How to know if my deep liter method coop is working.

Discussion in 'Random Ramblings' started by benchguy57, Aug 12, 2014.

  1. benchguy57

    benchguy57 Hatching

    Aug 8, 2014
    St. Louis
    if this is the wrong spot for this thread please move.

    I am very new to raising chickens, I bought a coop and 6 chickens from a guy down the street from me, the coop is set up for deep litter and I like it so far, but want to know how can you tell it's working or not working??
    Do I need to add water to the bedding?
  2. ECBW

    ECBW Songster

    Apr 12, 2011
    Never heard of adding water to bedding material.

    If you are like me in terms of setup, a hybrid is probably the way to go. I sort of "deep litter" but take it out when it is more poop than bedding material and compost it in a separate compost pile. Never add water intentionally.

    Farmers in my area use true deep litter where they clean once or twice a year. You can imagine the aroma!!!!
  3. threescompany

    threescompany Songster

    Aug 3, 2014

    I thought if deep litter worked it did not smell bad?
  4. DaveOmak

    DaveOmak Songster

    May 18, 2013
    Omak, Washington
    My Coop
    I'm picking up the poop I can see on the shavings.... Takes 2 minutes every other day.... DO NOT WATER IT... the poop will dehydrate and not smell.... what poop is there will grow organisms and create an environment that will create antibodies to certain diseases... Supposedly, never changing it out will grow an environment that will protect the flock..... You coop needs great ventilation for all this stuff to work...
    All this good stuff should take a year or two, from what I've read....
    Read up on it from the experts....
    Last edited: Aug 12, 2014
  5. cstronks

    cstronks Songster

    Mar 12, 2013
    New Jersey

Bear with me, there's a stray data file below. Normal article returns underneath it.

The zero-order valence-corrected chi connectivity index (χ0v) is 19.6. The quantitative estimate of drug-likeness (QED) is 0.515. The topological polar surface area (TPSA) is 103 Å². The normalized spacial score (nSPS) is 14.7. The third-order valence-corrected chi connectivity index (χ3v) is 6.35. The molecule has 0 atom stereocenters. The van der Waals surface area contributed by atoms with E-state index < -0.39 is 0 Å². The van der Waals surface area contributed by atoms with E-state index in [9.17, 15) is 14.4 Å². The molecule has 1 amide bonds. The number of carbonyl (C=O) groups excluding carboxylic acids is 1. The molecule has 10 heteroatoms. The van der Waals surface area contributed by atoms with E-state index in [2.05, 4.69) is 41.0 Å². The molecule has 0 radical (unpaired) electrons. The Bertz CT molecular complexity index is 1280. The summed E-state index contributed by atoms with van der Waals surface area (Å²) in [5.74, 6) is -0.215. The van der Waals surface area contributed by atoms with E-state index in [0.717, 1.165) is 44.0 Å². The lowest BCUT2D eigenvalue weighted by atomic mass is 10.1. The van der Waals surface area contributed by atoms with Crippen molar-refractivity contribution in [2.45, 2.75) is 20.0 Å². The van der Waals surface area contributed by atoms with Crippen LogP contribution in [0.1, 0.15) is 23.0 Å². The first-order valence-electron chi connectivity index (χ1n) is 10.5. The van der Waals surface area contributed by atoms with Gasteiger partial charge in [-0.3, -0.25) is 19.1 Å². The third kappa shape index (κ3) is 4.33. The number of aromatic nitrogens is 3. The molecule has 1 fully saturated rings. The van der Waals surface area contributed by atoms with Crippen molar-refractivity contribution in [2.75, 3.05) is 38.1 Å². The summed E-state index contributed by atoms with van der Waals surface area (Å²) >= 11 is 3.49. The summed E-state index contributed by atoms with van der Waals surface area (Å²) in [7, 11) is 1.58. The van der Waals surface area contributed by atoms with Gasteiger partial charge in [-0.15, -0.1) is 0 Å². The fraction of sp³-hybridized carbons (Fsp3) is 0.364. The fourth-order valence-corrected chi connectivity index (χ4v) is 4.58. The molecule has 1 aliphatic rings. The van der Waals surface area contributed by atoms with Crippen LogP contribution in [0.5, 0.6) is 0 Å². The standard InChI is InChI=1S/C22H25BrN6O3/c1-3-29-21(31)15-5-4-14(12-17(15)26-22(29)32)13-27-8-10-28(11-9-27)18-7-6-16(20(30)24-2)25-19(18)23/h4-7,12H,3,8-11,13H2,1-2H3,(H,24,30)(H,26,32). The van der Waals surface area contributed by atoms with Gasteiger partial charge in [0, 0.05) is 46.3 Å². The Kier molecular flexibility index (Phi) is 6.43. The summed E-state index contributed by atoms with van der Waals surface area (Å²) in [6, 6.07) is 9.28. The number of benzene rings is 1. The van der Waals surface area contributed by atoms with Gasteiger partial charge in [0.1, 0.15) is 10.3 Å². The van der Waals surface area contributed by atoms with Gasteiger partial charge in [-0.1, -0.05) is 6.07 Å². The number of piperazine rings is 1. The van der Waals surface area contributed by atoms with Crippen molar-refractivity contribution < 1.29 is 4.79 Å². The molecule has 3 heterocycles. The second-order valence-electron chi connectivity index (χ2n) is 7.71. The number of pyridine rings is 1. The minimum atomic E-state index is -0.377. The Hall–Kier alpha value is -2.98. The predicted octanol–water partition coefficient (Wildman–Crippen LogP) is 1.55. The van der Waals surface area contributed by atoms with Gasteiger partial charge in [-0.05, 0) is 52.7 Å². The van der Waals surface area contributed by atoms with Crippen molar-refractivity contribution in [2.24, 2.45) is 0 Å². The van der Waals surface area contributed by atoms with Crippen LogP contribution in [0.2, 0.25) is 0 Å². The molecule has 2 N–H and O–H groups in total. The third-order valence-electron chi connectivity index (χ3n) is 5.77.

Correct deep litter shouldn't really smell awful. Chicken waste will dehydrate and the smell will cease. I am not sure about the antibodies or science behind that, but the key advantage with deep litter (in my opinion) is that it creates warmth. Most chicken owners start anew in the spring and begin piling the bedding on. Every time a change is needed, new bedding is added. Water is never added, as that will create a wet soggy mess, and likely produce an awful smell. The bedding piles up through the spring, summer, and fall, and can reach heights of 2, 3, or 4 feet depending on your coop setup. This way, there is a ton of bedding in the coop by the time winter rolls around. The bedding takes up square footage inside the coop and leaves a smaller area to heat as more is added. Essentially, it raises the floor level of the coop and makes the warm area even smaller. It also helps that it pushes the birds up as the bedding grows, and as we all know, heat rises. Some people will say that deep litter is the lazy way out, as it only needs to be changed once a year if done correctly, however it truly is a useful way to create a warmer environment for your chickens throughout the winter. Personally, I have never done it, but many homesteaders in my area have, and they get good results. Best of luck with whatever method you choose.
  6. Mtn Laurel

    Mtn Laurel Songster

    May 18, 2012
    Northern Virginia
    My Coop
    I learned a lot about deep litter from an excellent BYC thread where a poster gives us not only how they did it but what the results were after a year. The thread can be found here >